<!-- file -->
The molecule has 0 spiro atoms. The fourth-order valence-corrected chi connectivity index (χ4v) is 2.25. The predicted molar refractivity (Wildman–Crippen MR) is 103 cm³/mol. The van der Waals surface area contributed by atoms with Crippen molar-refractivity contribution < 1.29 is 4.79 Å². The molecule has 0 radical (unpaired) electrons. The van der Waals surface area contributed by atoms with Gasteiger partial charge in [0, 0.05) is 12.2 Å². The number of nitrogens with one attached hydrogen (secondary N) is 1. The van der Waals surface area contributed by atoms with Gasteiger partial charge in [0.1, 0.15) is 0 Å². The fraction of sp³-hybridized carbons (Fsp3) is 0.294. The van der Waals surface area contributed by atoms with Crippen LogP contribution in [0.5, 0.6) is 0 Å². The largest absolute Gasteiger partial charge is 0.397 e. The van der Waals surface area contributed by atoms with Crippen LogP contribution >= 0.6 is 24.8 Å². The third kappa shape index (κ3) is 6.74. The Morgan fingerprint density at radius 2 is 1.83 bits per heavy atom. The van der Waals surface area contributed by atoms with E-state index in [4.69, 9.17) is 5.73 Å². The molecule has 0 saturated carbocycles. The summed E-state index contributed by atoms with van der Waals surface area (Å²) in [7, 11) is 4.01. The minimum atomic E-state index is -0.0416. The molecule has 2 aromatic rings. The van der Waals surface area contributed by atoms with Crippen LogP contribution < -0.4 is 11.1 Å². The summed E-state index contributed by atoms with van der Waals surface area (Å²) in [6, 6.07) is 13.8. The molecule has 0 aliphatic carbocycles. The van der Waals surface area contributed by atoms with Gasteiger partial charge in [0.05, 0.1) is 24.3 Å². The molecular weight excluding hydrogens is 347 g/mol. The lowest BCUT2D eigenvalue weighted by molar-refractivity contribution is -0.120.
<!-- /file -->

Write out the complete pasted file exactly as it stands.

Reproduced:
The molecule has 0 spiro atoms. The fourth-order valence-corrected chi connectivity index (χ4v) is 2.25. The predicted molar refractivity (Wildman–Crippen MR) is 103 cm³/mol. The van der Waals surface area contributed by atoms with Crippen molar-refractivity contribution < 1.29 is 4.79 Å². The molecule has 0 radical (unpaired) electrons. The van der Waals surface area contributed by atoms with Gasteiger partial charge in [0, 0.05) is 12.2 Å². The number of nitrogens with one attached hydrogen (secondary N) is 1. The van der Waals surface area contributed by atoms with Gasteiger partial charge in [0.1, 0.15) is 0 Å². The fraction of sp³-hybridized carbons (Fsp3) is 0.294. The van der Waals surface area contributed by atoms with Crippen LogP contribution in [0.5, 0.6) is 0 Å². The largest absolute Gasteiger partial charge is 0.397 e. The van der Waals surface area contributed by atoms with Crippen LogP contribution >= 0.6 is 24.8 Å². The third kappa shape index (κ3) is 6.74. The Morgan fingerprint density at radius 2 is 1.83 bits per heavy atom. The van der Waals surface area contributed by atoms with E-state index in [4.69, 9.17) is 5.73 Å². The molecule has 0 saturated carbocycles. The summed E-state index contributed by atoms with van der Waals surface area (Å²) in [7, 11) is 4.01. The minimum atomic E-state index is -0.0416. The molecule has 2 aromatic rings. The van der Waals surface area contributed by atoms with Crippen LogP contribution < -0.4 is 11.1 Å². The summed E-state index contributed by atoms with van der Waals surface area (Å²) in [6, 6.07) is 13.8. The molecule has 0 aliphatic carbocycles. The van der Waals surface area contributed by atoms with Gasteiger partial charge in [0.05, 0.1) is 24.3 Å². The molecular weight excluding hydrogens is 347 g/mol. The lowest BCUT2D eigenvalue weighted by molar-refractivity contribution is -0.120.